Post and Courier
July 26, 2014

2 types of surgery offer help for dogs with torn ACLs

Posted: 11/17/2013 07:00 a.m.
By Pet Docs

Q My dog was diagnosed with a cruciate ligament tear in her knee. I was told that there are two ways to fix this. One was described as a strap using “fishing leader line.”

Then I was told about a new repair that involves cutting the bone, reshaping the joint, and then putting in a metal plate to stabilize all that. I am confused.

The first repair seems almost primitive, while the second seems very involved and technically complicated. But it still seems unclear which is better and why.

Why can’t they just replace the ligament? What repair do you recommend?

A: The anterior cruciate ligament (ACL) rupture is the most common cause of hind-limb lameness in dogs. The ACL repair is, arguably, the most researched, discussed, debated and performed procedures in veterinary surgery.

Although our knowledge of the causes of ACL has improved, a complete understanding of biomechanical, genetic and environmental influences remains incomplete.

Likewise, the array of surgical techniques that are still employed indicates that we are far from the magic bullet.

The ACL is a highly specialized component of the joint. It serves to counter a defined set of forces to which the knee is subjected, and is designed to effect even distribution of forces throughout the range of motion.

Once torn, this ligament cannot be reconstructed, and we have yet to design a replacement that functions exactly as the original.

In humans, the ACL tear is most commonly the result of trauma. Presumably, absent a traumatic event, the ligament would have remained normal indefinitely.

Not so in the dog. We have come to understand that it’s the dogs individual anatomy that contributes to accelerated degeneration of the ACL. So, it’s typically something as uneventful as trotting through the yard that immediately precedes a rupture.

This is further supported by the fact that certain breeds are more commonly affected by ACL tears than others.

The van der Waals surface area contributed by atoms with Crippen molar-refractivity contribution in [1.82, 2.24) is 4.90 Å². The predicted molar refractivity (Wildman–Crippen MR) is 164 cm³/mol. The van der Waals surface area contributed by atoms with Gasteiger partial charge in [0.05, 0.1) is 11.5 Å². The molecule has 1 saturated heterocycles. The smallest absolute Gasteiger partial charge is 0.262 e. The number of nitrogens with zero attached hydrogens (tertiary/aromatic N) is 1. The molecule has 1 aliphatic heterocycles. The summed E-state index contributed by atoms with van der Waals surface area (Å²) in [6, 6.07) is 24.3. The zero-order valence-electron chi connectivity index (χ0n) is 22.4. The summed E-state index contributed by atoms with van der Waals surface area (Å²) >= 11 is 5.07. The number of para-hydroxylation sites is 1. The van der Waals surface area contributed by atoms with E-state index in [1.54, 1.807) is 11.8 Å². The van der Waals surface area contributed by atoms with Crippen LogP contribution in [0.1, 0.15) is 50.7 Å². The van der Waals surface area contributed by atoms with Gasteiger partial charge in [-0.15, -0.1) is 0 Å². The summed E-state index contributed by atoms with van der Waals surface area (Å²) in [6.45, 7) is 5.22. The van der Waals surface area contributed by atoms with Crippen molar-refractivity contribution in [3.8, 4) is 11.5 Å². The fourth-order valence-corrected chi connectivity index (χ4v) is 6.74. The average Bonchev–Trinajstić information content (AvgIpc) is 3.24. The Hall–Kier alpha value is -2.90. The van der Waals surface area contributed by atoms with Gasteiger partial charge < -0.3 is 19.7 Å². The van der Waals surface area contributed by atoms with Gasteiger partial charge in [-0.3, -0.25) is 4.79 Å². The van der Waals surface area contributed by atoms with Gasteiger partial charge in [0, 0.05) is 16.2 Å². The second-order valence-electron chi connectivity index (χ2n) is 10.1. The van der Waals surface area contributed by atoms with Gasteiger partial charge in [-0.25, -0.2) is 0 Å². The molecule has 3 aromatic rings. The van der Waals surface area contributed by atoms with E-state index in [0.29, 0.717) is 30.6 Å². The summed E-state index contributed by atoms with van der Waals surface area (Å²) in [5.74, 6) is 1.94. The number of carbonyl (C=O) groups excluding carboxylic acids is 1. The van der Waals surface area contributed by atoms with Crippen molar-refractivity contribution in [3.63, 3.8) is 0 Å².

Labrador retrievers are one of the most commonly represented breeds, while greyhounds are virtually never seen with spontaneously occurring ACL tears.

A particular angle in the knee of the greyhound is significantly smaller than the same angle in the Labrador retriever. Physics dictate that the greater this angle, the more strain is placed on the ACL Furthermore, it appears that once a dog had demonstrated the propensity to tear one ACL, the odds of the other side going are vastly increased.

In fact, if a Lab tears one ligament, the odds are 50 percent that it will tear the other side within five months.

Even though this is the same ligament with basically the same function in humans and dogs, the repairs differ because the causes differ.

Humans tear their ACL because of an abnormal stress application. For this reason, even if the replacement structure is not as strong as the original, it will likely hold up to normal every day stresses.

In dogs, its cumulative daily stress that destroys the original ligament. So, unless we can replace it with something far stronger than the original, a direct replacement, such as a graft, is likely to quickly fail as well.

Therefore, veterinary surgeons rely on indirect means of stabilizing the knee.

The “fishing line” approach, and others like it, places a suture material in an orientation similar to the ACL to counter the major forces it originally served to restrain. The suture lies outside of the joint and away from the original ligament’s location.

The procedures that involve cutting bone are also known as dynamic procedures. The premise with these is to change the geometry of the joint in order to alter the physics of motion. Basically, the goal here is to eliminate the forces that the ACL was originally meant to oppose. The goal is not to replace the ligament but to render it unnecessary.

So, in veterinary surgery today, the repairs are of two major categories. The “fishing line” type is known as static repairs. The “bone cutting” variety is termed dynamic repairs.

Overall it appears that the dynamic repairs slightly out perform the statics in terms of long-term function and joint degeneration.

Additional benefits of the dynamic repairs are shortened recovery times and faster resolution of post-surgical pain. Most will walk on the leg two to three days after surgery. The biggest hurdle to choosing these repairs is cost. They are typically about 50 percent higher than the statics.

The static repairs provide a fairly predictable outcome. Most will achieve approximately 80 percent to 85 percent of normal function. These repairs are less expensive than dynamics. The downside is that recovery times are double that of dynamic repairs, and post-op pain is significantly worse and lasts longer.

Generally, dogs over 15 pounds will benefit from ACL surgery of either kind over doing nothing.

But all dogs will get arthritis, no matter which way you go, because the techniques are not perfect.

So, if its in the budget, I would choose the dynamic repair, which has the best outcome, the least pain and the fastest healing.

If it’s a major financial stretch, static repairs, in the right hands, offer an appropriate, economical alternative.

Dr. Henri Bianucci and Dr. Perry Jameson are with Veterinary Specialty Care LLC. To send questions, go to Veterinaryspecialtycare.com and click the “ask the pet docs” icon.